Call this the "winds of October": watching as a storm moves across the Atlantic, then into the Caribbean, reaching fierce power and soon a course that could take it to where you live: the north-central coast of Florida, halfway between Daytona Beach and St. Augustine, as Fox shows in one of the graphics below.
And so it was last week: though our county has not experienced a direct hit from a hurricane coming directly from the ocean in recorded history (its experiences were mainly brushes with ones that made landfall many miles to the south), as the storm approached, that possibility threatened to become a reality -- and this was a storm, a cyclone, that at one point, south of Haiti (where one radar image of it would totally resembled a demonic jack-o-lantern skull), had reached the highest category, a "five."
I knew very well what fives could do, having traveled twenty years ago to survey the damage from Hurricane Andrew -- which turned entire communities to bare cement pads where houses had stood -- and interviewing officials at the National Hurricane Center, including one who nearly died with his son in their home at the storm's peak, and others who survived it. One man described watching one of those heavy metal tool boxes that stretch across the back of a pickup trucks whirling in the air. Another saw a storage shed doing the same rotation.
I also had closely surveyed the damage by Hurricane Katrina, and had read much about Hurricane Camille. These were tremendous weather events, and now, though it soon dropped back to a "four" -- bad enough -- the storm continued to move our way.
We have long had copious supplies in our home (food, water, flashlights -- a real laundry list, even a well with hand pump and water purification devices), but I decided to shutter and find "high ground" -- a place nearby likely to have electricity, so I could work.
Before leaving, many, many prayers were said and not a little Holy Water spent; every room was prayed over, as well the entire property.
As we finished shuttering and prepared to leave, news came that the storm was expected to land somewhere between Cape Canaveral and Daytona, then chain-saw its way up to us: a direct hit. And there were concerns it would reach "five" status.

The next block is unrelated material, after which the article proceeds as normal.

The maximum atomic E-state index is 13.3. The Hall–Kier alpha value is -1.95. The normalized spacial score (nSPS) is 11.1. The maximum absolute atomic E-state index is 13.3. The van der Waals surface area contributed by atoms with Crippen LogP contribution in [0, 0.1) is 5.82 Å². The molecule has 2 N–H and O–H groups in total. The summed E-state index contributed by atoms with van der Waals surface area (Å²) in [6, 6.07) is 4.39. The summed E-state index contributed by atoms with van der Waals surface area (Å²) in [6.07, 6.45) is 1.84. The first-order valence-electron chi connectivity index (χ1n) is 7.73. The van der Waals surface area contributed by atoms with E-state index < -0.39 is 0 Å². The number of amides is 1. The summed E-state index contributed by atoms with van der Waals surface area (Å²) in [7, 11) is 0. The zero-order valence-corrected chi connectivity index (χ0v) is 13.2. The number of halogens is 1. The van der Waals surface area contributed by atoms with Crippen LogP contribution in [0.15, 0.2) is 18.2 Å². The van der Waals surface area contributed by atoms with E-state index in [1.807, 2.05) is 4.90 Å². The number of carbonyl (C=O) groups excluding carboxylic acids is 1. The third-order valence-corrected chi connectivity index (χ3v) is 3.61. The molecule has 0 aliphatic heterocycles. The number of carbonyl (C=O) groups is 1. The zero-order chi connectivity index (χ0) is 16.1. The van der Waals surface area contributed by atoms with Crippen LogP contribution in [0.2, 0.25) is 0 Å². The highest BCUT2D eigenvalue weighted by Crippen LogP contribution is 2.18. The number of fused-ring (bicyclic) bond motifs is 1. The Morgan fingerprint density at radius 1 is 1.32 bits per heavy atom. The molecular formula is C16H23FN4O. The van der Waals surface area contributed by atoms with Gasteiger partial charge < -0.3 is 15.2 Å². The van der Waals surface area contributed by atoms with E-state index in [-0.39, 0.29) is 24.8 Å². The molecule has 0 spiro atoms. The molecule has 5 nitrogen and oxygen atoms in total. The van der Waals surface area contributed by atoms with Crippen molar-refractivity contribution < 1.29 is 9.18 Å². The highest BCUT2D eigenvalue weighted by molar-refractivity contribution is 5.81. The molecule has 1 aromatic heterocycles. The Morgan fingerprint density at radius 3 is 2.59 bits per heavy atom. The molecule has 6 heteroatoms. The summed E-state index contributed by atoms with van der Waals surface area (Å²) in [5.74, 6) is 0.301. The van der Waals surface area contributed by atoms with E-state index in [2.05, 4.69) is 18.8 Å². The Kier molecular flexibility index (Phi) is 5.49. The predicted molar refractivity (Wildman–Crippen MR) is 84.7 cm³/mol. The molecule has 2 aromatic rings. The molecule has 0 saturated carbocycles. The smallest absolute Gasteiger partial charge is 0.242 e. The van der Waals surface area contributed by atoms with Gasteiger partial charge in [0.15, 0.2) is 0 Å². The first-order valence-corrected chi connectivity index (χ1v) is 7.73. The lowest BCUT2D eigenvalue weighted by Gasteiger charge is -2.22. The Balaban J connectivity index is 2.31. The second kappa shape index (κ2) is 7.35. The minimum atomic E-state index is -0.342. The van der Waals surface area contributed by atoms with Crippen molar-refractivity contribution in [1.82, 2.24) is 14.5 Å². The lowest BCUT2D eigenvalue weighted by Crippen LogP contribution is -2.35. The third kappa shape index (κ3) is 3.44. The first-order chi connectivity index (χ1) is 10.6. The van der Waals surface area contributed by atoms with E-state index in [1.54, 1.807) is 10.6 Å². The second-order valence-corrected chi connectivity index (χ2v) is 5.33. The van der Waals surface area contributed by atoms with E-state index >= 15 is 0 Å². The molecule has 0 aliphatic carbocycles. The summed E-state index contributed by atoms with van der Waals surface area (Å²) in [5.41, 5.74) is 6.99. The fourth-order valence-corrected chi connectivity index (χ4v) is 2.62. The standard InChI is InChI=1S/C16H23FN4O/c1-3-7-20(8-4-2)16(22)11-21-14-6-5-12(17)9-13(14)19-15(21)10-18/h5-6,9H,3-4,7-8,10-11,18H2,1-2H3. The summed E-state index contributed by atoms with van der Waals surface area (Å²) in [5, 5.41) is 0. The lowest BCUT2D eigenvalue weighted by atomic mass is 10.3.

In the end, the eye stayed just offshore, and our town incurred what amounted to mostly very strong tropical-storm conditions, with periods of hurricane force. There was no massive devastation. There was some spectacular destruction along the beaches, and flooding up in St. Augustine -- where the oldest Marian shrine in the U.S. has the world's tallest free-standing Cross.
Many were praying, for sure. And to good effect. There were trees down, including two pines that fell right next to our property, one of them coming within several inches of our mailbox, but not touching it, as nothing else really touched the property, not even a screen enclosure that's surrounded by vegetation and an oak that lost two huge limbs.
The winds whip first one way, then slam in another. They blow where they may. In the future, there will be greater tempests.
Though our county bore the brunt of "Matthew," there was certainly that sense of a wall, a bubble of protection.
Thank God for that. Thank you, Blessed Mother. And Saint Joseph, Padre Pio, Saint Michael, Saint Raphael, Saint Gabriel, the souls of the departed.
It's not a story that tells too well; it was the feeling upon returning home and seeing a bit of mayhem all around but your property, at least this time, behind the shield of Grace. There was just this sense about this storm and all else happening in America and the world at this tempestuous time.
Meanwhile, St. Augustine flooded, yes, including the cathedral. I'm not sure yet how much destruction there is at the shrine.
But it has been a light in darkness and weathered storms before (hurricanes have hit that city directly, through the centuries), and the Cross, high as ever, still stands.
--M. H. Brown
[resources: A Life of Blessings]